Dear Fellow Pilots,

I’m a newbie to Rotax-Owner.com and require your advice regarding major fuel pressure problems. The serial number of my Pipistrel Virus SW 100 is “355 VSW 100” and the Rotax 912 ULS engine serial number is “6776233”.

Flying in Thailand, I had various low fuel pressure warnings during 2 flights and 1 flight with engine-out due to no fuel pressure:

1. Low fuel pressure warnings: Both flights had a similar profile. Descending from 11,500 feet at a rate of 1,000 feet/min. Low fuel pressure warnings came on and went off after about 1 minute at 7,500 and around 4,000 feet. Then no more warnings until I reached 2,000 feet with warnings coming on again. The fuel pressure warnings were between 0.14 bar and 0.03 bar. During the time of the fuel pressure warnings, the engine seemed to run with a slightly limited capacity but not rough. Due to high non-standard temperatures in Thailand, density altitude is around 2000 to 2,500 feet higher than pressure altitude.

2. Engine-out due to no fuel pressure: During a recent x-country flight, I was flying straight-and-level at 7,500 feet for about 20 minutes. Then the low fuel pressure alarm came on. After about 10 seconds – with the last fuel pressure reading at 0.03 bar – the engine stuttered and then quit. I immediately put the plane on best glide speed. Tried to restart without success. Whilst gliding, I entered the clouds and was in complete IMC. No ground reference whatsoever. Flew the plane based on instruments and tried to restart again. No success. Finally, after the 5th attempt to restart, the engine started. I was still in IMC, stabilized the plane at 6,500 feet, and turned on the Auto Pilot. For the lack of better alternatives, I decided to continue flying in IMC (I’m IFR-rated but not current). I made heading and altitude changes only via the AP. Landed safely.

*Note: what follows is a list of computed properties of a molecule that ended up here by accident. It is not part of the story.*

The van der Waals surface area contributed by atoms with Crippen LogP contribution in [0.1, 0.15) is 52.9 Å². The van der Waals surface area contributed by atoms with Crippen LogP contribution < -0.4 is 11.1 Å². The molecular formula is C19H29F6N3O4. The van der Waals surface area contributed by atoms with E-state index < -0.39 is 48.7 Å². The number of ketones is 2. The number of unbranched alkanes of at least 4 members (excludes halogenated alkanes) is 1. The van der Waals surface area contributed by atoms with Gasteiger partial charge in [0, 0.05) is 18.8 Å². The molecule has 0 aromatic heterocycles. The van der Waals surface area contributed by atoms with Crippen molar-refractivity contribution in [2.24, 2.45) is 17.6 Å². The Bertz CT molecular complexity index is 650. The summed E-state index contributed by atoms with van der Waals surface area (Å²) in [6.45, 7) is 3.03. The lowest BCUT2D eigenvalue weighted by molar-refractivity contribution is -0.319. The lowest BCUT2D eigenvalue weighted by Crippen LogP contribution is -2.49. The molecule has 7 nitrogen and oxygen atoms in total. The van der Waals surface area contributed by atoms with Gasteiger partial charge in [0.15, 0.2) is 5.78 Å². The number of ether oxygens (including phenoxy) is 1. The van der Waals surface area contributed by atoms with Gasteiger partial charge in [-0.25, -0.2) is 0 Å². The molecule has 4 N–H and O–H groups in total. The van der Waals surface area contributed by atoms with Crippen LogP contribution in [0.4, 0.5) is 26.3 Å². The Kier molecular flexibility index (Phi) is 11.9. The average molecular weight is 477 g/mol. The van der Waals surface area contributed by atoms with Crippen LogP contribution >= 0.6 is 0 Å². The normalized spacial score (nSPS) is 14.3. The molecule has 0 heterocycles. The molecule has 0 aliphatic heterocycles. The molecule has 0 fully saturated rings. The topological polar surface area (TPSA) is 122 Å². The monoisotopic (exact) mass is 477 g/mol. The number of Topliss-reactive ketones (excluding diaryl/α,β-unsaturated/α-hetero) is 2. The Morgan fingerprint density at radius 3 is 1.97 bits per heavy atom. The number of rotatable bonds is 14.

During the incident, I was flying mainly VFR-on-top in mountainous area of 3,000 to 5,000 feet about 50 NM from the next airport. Just glad the engine restarted at an acceptable height.

Afterwards, I test-flew the Virus for 2 hours at an altitude of 2,000 to 3,000 feet. No problems whatsoever but I was rather apprehensive and it was no fun. The fuel pressure problems seem to materialize at medium to high altitudes.

My Virus still has the original fuel pump from 2010 (P/N: 892542. The previous owner, based on a service bulletin, bought the recommended new fuel pump but it showed false readings. He then reinstalled the original fuel pump and never had a problem (so did other pilots I know who had experienced the same problem).

Engine-out in IMC and mountainous area can be quite a sobering experience and I do not wish to repeat this. Until I can solve the fuel pressure problem, I decided not to fly the Virus again. Right now I feel unsafe flying my plane.

I’ve ordered the recommended fuel pump based on the Rotax Service Bulletin (P/N: 893115) and it will be installed during the next two weeks. As a back-up, there is now also an electric pump (Facet).

I’m still very interested about the potential causes for low fuel pressure warnings and, especially, regarding the engine-out due to no fuel pressure. Any advice – especially how to avoid these issues – would be very much appreciated.

Amongst my flying friends who are quite knowledgeable when it comes to technical issues, one possible explanation was “vapor lock”. I’m a non-technical person and rely on advice.

Many Happy Landings,

Gottfried Thoma (thomago)
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